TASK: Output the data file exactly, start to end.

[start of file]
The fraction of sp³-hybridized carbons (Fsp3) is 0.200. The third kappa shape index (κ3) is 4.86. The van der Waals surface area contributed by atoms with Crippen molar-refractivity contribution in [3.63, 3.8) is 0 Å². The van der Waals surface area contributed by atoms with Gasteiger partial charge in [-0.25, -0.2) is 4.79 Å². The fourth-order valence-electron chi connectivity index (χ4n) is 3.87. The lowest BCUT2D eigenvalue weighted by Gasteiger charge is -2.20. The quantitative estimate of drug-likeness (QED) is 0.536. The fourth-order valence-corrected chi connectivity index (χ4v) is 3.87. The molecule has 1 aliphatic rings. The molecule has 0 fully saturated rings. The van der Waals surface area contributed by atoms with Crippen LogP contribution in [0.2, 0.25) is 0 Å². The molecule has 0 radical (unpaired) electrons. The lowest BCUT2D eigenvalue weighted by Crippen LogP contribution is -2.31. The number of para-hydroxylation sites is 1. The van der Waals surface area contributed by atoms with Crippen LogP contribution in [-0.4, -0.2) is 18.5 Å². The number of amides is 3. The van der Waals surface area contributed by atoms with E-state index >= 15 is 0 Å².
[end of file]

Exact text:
The fraction of sp³-hybridized carbons (Fsp3) is 0.200. The third kappa shape index (κ3) is 4.86. The van der Waals surface area contributed by atoms with Crippen molar-refractivity contribution in [3.63, 3.8) is 0 Å². The van der Waals surface area contributed by atoms with Gasteiger partial charge in [-0.25, -0.2) is 4.79 Å². The fourth-order valence-electron chi connectivity index (χ4n) is 3.87. The lowest BCUT2D eigenvalue weighted by Gasteiger charge is -2.20. The quantitative estimate of drug-likeness (QED) is 0.536. The fourth-order valence-corrected chi connectivity index (χ4v) is 3.87. The molecule has 1 aliphatic rings. The molecule has 0 fully saturated rings. The van der Waals surface area contributed by atoms with Crippen LogP contribution in [0.2, 0.25) is 0 Å². The molecule has 0 radical (unpaired) electrons. The lowest BCUT2D eigenvalue weighted by Crippen LogP contribution is -2.31. The number of para-hydroxylation sites is 1. The van der Waals surface area contributed by atoms with Crippen LogP contribution in [-0.4, -0.2) is 18.5 Å². The number of amides is 3. The van der Waals surface area contributed by atoms with E-state index >= 15 is 0 Å².